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Present Innovation

Yesterday was my birthday. And amongst the many cards and gifts I received were two particularly wonderful presents. I got an iPod Shuffle from my wife and her sisters. And from my brother I received tickets to see Spam-a-lot, the Broadway version of cult-classic Monty Python and the Holy Grail. These gifts are an interesting contrast. I half-expected the iPod Shuffle. My wife knew I really wanted one and if I didn’t get one for my birthday I was going to buy it myself. The tickets to Spam-a-lot were a complete surprise.

Yesterday was my birthday. And amongst the many cards and gifts I received were two particularly wonderful presents. I got an iPod Shuffle from my wife and her sisters. And from my brother I received tickets to see Spam-a-lot, the Broadway version of cult-classic Monty Python and the Holy Grail. These gifts are an interesting contrast. I half-expected the iPod Shuffle. My wife knew I really wanted one and if I didn’t get one for my birthday I was going to buy it myself. The tickets to Spam-a-lot were a complete surprise. It was an amazing gift that I never would’ve considered a possibility.

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Examining these pair of objects and their circumstances, I’ve realized innovation is much the same way. I know it sounds like I am going out on a limb here, but think about it. One may innovate by evolution, continuously pushing the envelope in a predictable, but desirable way. Apple’s new batch of colored iPod Minis are such a case, or Wendy’s going healthy like all the other fast food restaurants and offering fruit bowls.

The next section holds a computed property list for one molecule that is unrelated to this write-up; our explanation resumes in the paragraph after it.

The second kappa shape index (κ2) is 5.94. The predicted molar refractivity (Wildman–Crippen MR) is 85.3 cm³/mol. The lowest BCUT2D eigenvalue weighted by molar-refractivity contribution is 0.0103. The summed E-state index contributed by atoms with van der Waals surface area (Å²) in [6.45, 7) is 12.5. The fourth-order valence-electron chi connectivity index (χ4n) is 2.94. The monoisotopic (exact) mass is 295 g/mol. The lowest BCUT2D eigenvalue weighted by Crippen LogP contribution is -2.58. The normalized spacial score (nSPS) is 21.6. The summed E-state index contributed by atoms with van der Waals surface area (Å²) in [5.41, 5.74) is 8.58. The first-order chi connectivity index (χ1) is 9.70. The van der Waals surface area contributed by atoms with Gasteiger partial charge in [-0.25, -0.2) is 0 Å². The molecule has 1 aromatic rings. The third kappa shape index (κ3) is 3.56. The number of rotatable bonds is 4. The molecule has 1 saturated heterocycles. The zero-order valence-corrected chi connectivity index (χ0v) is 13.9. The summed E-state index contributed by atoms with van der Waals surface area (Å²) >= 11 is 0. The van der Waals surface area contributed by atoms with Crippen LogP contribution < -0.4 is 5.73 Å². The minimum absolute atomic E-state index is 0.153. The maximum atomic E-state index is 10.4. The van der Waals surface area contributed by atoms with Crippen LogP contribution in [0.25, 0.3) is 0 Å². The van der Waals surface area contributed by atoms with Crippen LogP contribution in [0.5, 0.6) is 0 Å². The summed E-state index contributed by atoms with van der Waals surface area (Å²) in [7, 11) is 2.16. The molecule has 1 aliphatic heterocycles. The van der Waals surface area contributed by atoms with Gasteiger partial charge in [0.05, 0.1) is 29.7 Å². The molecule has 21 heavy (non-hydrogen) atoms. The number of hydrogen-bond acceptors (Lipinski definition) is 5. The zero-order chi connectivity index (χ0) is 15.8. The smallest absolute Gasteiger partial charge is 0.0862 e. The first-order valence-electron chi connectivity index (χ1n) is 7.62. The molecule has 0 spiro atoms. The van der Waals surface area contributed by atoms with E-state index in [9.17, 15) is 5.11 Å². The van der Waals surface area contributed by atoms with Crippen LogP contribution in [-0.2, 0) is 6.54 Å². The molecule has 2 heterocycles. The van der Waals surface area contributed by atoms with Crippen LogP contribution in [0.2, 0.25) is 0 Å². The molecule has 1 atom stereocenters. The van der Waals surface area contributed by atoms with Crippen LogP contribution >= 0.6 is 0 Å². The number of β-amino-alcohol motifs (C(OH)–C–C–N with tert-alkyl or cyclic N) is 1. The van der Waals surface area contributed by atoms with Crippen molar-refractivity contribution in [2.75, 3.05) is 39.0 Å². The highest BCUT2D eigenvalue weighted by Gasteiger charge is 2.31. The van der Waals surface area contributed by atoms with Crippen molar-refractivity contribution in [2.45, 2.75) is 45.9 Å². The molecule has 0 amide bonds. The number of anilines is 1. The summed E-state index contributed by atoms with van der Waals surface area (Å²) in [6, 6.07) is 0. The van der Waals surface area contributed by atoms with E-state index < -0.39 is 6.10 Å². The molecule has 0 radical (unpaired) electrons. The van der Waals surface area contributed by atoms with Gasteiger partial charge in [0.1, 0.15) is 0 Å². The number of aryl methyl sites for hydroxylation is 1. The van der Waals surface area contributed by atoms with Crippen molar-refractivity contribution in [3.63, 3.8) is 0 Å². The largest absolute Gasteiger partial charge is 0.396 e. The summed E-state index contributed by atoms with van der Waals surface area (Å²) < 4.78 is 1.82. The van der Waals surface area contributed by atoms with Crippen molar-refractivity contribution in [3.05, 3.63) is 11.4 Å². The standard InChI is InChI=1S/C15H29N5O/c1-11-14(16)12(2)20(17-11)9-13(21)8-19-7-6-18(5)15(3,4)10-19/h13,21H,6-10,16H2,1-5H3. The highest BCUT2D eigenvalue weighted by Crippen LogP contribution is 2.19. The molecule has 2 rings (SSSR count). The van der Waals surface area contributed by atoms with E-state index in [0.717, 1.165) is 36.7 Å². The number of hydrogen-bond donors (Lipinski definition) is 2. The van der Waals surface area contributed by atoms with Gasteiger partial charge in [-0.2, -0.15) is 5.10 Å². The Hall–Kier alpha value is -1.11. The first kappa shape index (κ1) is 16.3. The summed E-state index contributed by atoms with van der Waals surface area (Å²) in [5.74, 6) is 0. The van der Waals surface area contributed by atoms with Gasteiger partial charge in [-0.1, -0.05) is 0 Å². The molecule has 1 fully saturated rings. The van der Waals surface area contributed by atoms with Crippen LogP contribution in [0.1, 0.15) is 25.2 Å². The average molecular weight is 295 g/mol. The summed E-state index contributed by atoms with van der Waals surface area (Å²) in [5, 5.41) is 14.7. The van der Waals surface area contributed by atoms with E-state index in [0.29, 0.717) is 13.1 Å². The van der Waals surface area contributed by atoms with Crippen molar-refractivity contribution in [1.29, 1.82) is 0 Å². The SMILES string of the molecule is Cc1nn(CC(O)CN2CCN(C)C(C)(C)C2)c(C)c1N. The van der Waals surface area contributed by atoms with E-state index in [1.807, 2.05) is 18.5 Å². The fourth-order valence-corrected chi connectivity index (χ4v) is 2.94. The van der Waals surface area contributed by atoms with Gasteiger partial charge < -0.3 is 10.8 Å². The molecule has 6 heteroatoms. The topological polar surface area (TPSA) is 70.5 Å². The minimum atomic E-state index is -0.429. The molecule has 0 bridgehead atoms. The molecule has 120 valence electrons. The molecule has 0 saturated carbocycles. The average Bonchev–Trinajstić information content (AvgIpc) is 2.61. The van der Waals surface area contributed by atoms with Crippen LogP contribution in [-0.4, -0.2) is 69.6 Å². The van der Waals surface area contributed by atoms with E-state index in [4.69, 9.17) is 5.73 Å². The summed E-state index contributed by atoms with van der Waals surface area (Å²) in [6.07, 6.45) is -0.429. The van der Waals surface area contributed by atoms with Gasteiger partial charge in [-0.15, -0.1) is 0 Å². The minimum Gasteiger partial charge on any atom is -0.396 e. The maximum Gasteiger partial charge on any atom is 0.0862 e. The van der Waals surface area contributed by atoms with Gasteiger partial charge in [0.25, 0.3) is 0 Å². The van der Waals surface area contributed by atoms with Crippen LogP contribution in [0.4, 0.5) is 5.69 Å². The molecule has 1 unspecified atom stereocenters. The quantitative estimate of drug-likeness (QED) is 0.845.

There is also innovation by revolution, something completely unexpected and absolutely perfect. To continue the iPod analogy, the Shuffle with its pack-of-gum size and necklace chic is pretty revolutionary. Or another such innovation is perhaps when Wendy’s started giving customers the choice of switching out their fries for salad or chili in their combo meal a few months ago.

Both types of innovation are necessary. Yes, we need amazing unforeseen products, but we also need more powerful and more efficient varieties of technology we already possess. And either type of innovation can be successful for a business, if the choice is made to pursue such. I gave Apple’s iPod and Wendy’s restaurant as examples. What do you consider prominent cases of Evolutionary Innovation and Revolutionary Innovation?

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About the author

His work has also been published by Kill Screen, Tom's Guide, Tech Times, MTV Geek, GameSpot, Gamasutra, Laptop Mag, Co.Create, and Co.Labs. Focusing on the creativity and business of gaming, he is always up for a good interview or an intriguing feature.

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